That story is just an example, though, of this principle in action. I believe I was inspired to begin asking God for these reminders of what yes and no feel like. Getting answers to prayers can be hard enough without having to guess if the feeling you're getting is a yes or a no.

So, a challenge: spend some time this week with God just learning what a "yes" and a "no" feel like. Go ahead and take it a step further, if you want, and ask what a "deceptive no" feels like--the most convincing false yes that the adversary could plant in your heart. Practice discerning the difference. Watch how much more easily you will be able to discern the yes-no answers to prayers as you live your daily life. Where it used to take me personally quite a while, sometimes, to understand if I was getting a yes or no about something, now it does not take long at all. I still ask for reminders of yes and no at the beginning of important prayers, but overall I am much more confident at knowing that when I get a feeling, I will be able to recognize it for the answer it actually is.

Yes Feeling Samples
Image here.
Talking to random people who have tried this, "Yes" feelings seem to tend to include:
- feelings of light or warmth of tingling in the lungs and face
- feelings of spiritual expansion
- feelings of energy rising in the body
- feelings of spiritual "smiling"
- open feelings in the heart area

No Feeling Samples
- feelings of being closed off
- energy sinking downward instead of upward
- tingling on different parts of the body (my guts sometimes tingle, or a friend's ears tingle)
- feelings of constriction

False Yes Feeling Samples
- dizziness
- energy moving around, but not in the same way as a yes
- different body parts tingling than you would feel in a yes or a no
Everyone Is Different

It's important to figure out for yourself what your baseline is. You might have the same yes and no feelings that I do, or you might not. I suspect it's like muscle testing. For most people, if they stand up and ask themselves what their name is, their body will sway one direction or another as an answer. But for some people, instead of swaying, their body will make, for example, the right arm tingle or lift for yes, and the left arm tingle or lift for no. That's not wrong. It's just different. There are lots of different ways a yes or a no feeling might manifest for a person, but it's up to you to discover what those manifestations look like for you.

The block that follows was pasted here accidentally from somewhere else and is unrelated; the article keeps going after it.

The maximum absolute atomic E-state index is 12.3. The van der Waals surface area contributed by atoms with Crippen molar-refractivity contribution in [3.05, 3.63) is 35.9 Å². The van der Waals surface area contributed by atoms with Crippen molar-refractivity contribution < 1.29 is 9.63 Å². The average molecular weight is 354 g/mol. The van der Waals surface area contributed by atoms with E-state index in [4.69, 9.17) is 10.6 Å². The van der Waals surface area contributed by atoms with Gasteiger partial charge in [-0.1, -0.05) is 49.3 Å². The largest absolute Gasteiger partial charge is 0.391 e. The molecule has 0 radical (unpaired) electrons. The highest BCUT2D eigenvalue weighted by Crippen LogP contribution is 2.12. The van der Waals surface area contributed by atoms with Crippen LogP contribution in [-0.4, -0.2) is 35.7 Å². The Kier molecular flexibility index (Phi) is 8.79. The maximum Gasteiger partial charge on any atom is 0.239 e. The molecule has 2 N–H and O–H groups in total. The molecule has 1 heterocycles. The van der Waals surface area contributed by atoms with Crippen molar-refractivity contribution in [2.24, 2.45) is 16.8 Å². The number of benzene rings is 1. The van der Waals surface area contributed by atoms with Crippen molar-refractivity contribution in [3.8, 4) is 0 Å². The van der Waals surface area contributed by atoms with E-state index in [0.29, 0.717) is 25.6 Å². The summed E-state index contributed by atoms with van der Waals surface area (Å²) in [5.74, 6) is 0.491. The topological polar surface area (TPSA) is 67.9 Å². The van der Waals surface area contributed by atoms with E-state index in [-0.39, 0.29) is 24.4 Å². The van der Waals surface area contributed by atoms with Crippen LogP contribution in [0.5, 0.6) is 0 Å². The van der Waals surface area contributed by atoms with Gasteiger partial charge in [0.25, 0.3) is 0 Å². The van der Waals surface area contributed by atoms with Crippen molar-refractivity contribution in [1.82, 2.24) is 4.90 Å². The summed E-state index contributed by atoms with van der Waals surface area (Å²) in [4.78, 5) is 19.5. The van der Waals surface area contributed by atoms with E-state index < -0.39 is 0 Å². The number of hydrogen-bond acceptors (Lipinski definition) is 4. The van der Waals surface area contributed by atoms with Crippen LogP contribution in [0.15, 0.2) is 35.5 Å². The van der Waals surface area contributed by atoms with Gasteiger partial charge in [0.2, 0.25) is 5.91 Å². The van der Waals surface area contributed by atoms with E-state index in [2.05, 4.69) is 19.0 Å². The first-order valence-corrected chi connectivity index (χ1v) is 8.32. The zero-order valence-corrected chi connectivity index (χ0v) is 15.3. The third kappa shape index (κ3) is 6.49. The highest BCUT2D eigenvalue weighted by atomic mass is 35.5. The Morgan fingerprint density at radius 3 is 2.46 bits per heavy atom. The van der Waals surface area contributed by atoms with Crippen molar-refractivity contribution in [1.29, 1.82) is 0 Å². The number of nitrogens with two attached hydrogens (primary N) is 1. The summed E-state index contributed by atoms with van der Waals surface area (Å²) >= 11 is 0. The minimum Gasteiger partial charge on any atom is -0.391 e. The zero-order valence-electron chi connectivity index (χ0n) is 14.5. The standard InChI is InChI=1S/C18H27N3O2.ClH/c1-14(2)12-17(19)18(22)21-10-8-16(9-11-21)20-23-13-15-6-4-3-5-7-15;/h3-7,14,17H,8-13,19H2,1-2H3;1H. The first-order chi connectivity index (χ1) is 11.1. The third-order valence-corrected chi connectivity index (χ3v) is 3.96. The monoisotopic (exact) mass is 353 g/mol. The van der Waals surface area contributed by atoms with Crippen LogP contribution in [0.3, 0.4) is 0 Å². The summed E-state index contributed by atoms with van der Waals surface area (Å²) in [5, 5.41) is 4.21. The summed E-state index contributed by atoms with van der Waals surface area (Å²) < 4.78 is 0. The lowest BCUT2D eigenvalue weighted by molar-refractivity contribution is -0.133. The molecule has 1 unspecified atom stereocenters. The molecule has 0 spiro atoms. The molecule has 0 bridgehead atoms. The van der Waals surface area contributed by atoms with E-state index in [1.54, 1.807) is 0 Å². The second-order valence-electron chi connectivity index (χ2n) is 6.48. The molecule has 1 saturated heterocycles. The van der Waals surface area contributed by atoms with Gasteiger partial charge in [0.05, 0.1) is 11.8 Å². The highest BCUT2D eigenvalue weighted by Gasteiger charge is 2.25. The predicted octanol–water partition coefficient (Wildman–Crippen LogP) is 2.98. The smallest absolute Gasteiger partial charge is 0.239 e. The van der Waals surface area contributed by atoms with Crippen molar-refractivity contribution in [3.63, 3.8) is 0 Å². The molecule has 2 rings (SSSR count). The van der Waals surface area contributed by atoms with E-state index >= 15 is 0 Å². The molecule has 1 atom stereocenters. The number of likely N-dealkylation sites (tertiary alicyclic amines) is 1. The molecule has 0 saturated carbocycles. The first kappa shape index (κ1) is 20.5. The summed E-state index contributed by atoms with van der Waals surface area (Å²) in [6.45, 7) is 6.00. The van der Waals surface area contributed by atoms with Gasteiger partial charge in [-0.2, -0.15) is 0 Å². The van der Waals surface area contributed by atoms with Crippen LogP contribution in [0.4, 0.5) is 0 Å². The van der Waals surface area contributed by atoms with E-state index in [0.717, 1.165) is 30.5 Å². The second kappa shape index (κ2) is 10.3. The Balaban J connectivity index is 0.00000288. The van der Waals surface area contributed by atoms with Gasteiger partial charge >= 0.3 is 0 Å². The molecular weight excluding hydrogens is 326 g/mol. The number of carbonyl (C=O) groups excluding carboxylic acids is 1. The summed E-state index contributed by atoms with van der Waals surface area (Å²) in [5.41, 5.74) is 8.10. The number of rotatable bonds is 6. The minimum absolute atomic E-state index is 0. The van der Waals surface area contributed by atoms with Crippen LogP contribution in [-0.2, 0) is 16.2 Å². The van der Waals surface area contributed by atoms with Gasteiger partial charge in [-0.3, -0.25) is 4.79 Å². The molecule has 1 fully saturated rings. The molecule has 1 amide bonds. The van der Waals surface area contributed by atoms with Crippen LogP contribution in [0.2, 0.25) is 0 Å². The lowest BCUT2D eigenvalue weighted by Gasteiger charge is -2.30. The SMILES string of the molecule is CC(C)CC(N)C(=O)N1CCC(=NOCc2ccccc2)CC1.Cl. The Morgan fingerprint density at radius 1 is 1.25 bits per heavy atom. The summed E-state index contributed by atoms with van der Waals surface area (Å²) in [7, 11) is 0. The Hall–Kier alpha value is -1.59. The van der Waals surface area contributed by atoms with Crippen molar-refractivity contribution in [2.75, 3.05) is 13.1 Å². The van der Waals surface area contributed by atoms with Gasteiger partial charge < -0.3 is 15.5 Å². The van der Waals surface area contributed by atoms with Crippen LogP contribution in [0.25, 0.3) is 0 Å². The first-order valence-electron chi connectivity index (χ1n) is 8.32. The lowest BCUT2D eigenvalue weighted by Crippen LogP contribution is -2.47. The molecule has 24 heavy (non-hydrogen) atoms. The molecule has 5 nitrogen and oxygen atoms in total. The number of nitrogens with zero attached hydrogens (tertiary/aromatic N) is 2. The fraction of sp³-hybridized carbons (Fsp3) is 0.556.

Personal prayer. Image from
And it's so, so important to learn what a deceptive no feels like. The adversary wants us to fail when we seek answers from God. The more important the issue is that we're praying over, the more he will try and influence us falsely. If God's answer is no but the adversary's answer is yes, you need to be able to recognize what that feels like.

Similarly, you need to be able to recognize feelings of "yes" as being from God, because sometimes God tells us answers we don't want to hear. "Yes" feelings for me are not particularly comfortable. So if all I asked was a yes or no question and I got that uncomfortable sensation of yes, that buzziness in my chest, if I didn't know any better I could easily just tell myself that my answer was a no, because what would I have to compare it to? And a lot of times I think people seeking answers expect them to come in a specific way, without asking God if that specific way is appropriate for them or not.

Also, I'll mention that another thing I like to do is specifically pray that God will send me answers in a way that is unmistakeable, that I will fully understand. God will always send us answers, but there's no guarantee we'll understand them unless we ask for that understanding too!

God is not going to lead you astray with this. If you go directly to Him to get your baseline, He'll be happy to give it to you. He wants you to be able to easily discern between yes and no. I believe it's actually one of His big goals for all of His children. So I challenge you to spend some time this week practicing with this. Get on your knees and ask Him what yes and no feel like. Ask Him a question and ask Him to give you the answer in a way you won't be able to misinterpret. Notice the difference in the quality of your prayers.

Believe! Witness miracles!